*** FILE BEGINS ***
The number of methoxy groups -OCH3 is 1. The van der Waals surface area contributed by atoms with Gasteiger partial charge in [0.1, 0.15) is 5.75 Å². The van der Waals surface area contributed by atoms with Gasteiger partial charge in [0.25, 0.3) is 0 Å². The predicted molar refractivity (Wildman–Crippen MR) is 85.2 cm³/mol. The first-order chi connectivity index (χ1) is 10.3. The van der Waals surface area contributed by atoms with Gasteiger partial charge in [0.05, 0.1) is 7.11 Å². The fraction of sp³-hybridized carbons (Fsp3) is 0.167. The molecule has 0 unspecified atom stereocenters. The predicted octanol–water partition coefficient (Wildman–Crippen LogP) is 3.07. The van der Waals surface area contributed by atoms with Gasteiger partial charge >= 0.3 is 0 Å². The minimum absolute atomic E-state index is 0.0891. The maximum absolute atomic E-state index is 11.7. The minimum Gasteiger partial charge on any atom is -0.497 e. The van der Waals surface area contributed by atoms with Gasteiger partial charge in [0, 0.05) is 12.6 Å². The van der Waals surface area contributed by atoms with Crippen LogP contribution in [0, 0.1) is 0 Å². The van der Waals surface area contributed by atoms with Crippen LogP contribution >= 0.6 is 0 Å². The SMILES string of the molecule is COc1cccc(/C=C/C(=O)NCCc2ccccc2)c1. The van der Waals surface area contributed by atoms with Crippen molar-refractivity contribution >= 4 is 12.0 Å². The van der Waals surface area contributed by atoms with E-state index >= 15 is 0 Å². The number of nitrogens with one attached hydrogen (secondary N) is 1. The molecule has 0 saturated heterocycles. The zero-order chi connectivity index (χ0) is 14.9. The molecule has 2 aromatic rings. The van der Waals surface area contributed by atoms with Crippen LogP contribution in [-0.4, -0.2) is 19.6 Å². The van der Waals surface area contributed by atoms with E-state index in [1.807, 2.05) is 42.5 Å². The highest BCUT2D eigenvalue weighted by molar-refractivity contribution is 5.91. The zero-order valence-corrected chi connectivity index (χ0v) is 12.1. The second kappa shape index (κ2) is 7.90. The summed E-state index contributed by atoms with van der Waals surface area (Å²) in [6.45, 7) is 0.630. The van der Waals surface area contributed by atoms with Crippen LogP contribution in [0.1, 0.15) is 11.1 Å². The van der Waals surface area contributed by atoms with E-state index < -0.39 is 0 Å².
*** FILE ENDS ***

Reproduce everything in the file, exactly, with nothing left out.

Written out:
The number of methoxy groups -OCH3 is 1. The van der Waals surface area contributed by atoms with Gasteiger partial charge in [0.1, 0.15) is 5.75 Å². The van der Waals surface area contributed by atoms with Gasteiger partial charge in [0.25, 0.3) is 0 Å². The predicted molar refractivity (Wildman–Crippen MR) is 85.2 cm³/mol. The first-order chi connectivity index (χ1) is 10.3. The van der Waals surface area contributed by atoms with Gasteiger partial charge in [0.05, 0.1) is 7.11 Å². The fraction of sp³-hybridized carbons (Fsp3) is 0.167. The molecule has 0 unspecified atom stereocenters. The predicted octanol–water partition coefficient (Wildman–Crippen LogP) is 3.07. The van der Waals surface area contributed by atoms with Gasteiger partial charge >= 0.3 is 0 Å². The minimum absolute atomic E-state index is 0.0891. The maximum absolute atomic E-state index is 11.7. The minimum Gasteiger partial charge on any atom is -0.497 e. The van der Waals surface area contributed by atoms with Gasteiger partial charge in [0, 0.05) is 12.6 Å². The van der Waals surface area contributed by atoms with Crippen LogP contribution in [0, 0.1) is 0 Å². The van der Waals surface area contributed by atoms with Crippen LogP contribution >= 0.6 is 0 Å². The SMILES string of the molecule is COc1cccc(/C=C/C(=O)NCCc2ccccc2)c1. The van der Waals surface area contributed by atoms with Crippen molar-refractivity contribution >= 4 is 12.0 Å². The van der Waals surface area contributed by atoms with E-state index >= 15 is 0 Å². The number of nitrogens with one attached hydrogen (secondary N) is 1. The molecule has 0 saturated heterocycles. The zero-order chi connectivity index (χ0) is 14.9. The molecule has 2 aromatic rings. The van der Waals surface area contributed by atoms with Crippen LogP contribution in [-0.4, -0.2) is 19.6 Å². The van der Waals surface area contributed by atoms with E-state index in [1.807, 2.05) is 42.5 Å². The highest BCUT2D eigenvalue weighted by molar-refractivity contribution is 5.91. The zero-order valence-corrected chi connectivity index (χ0v) is 12.1. The second kappa shape index (κ2) is 7.90. The summed E-state index contributed by atoms with van der Waals surface area (Å²) in [6.45, 7) is 0.630. The van der Waals surface area contributed by atoms with Crippen LogP contribution in [0.1, 0.15) is 11.1 Å². The van der Waals surface area contributed by atoms with E-state index < -0.39 is 0 Å².